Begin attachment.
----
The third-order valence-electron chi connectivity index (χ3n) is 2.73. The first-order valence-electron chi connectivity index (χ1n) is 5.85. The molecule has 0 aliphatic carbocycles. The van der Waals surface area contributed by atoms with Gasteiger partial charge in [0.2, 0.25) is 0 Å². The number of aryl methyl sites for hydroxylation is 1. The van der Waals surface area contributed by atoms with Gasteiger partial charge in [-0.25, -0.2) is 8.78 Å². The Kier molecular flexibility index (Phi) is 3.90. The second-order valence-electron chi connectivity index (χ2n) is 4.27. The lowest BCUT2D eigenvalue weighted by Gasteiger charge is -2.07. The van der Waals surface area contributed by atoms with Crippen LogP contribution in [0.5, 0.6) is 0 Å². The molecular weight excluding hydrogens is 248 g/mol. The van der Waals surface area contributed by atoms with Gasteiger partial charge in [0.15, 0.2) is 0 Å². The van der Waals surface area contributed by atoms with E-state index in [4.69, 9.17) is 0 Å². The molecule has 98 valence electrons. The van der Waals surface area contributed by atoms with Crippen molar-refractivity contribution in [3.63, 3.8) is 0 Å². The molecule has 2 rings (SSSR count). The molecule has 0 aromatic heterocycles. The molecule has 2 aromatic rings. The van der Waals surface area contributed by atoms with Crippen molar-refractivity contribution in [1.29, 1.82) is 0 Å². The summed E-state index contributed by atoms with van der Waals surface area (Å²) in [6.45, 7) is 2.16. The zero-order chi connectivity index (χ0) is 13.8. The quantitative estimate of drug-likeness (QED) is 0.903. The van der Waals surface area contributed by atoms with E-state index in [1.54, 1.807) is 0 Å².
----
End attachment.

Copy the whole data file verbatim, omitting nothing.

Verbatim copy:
The third-order valence-electron chi connectivity index (χ3n) is 2.73. The first-order valence-electron chi connectivity index (χ1n) is 5.85. The molecule has 0 aliphatic carbocycles. The van der Waals surface area contributed by atoms with Gasteiger partial charge in [0.2, 0.25) is 0 Å². The number of aryl methyl sites for hydroxylation is 1. The van der Waals surface area contributed by atoms with Gasteiger partial charge in [-0.25, -0.2) is 8.78 Å². The Kier molecular flexibility index (Phi) is 3.90. The second-order valence-electron chi connectivity index (χ2n) is 4.27. The lowest BCUT2D eigenvalue weighted by Gasteiger charge is -2.07. The van der Waals surface area contributed by atoms with Crippen LogP contribution in [0.5, 0.6) is 0 Å². The molecular weight excluding hydrogens is 248 g/mol. The van der Waals surface area contributed by atoms with Gasteiger partial charge in [0.15, 0.2) is 0 Å². The van der Waals surface area contributed by atoms with E-state index in [4.69, 9.17) is 0 Å². The molecule has 98 valence electrons. The van der Waals surface area contributed by atoms with Crippen molar-refractivity contribution in [3.63, 3.8) is 0 Å². The molecule has 2 rings (SSSR count). The molecule has 0 aromatic heterocycles. The molecule has 2 aromatic rings. The van der Waals surface area contributed by atoms with Crippen molar-refractivity contribution in [1.29, 1.82) is 0 Å². The summed E-state index contributed by atoms with van der Waals surface area (Å²) in [6.45, 7) is 2.16. The zero-order chi connectivity index (χ0) is 13.8. The quantitative estimate of drug-likeness (QED) is 0.903. The van der Waals surface area contributed by atoms with E-state index in [1.54, 1.807) is 0 Å².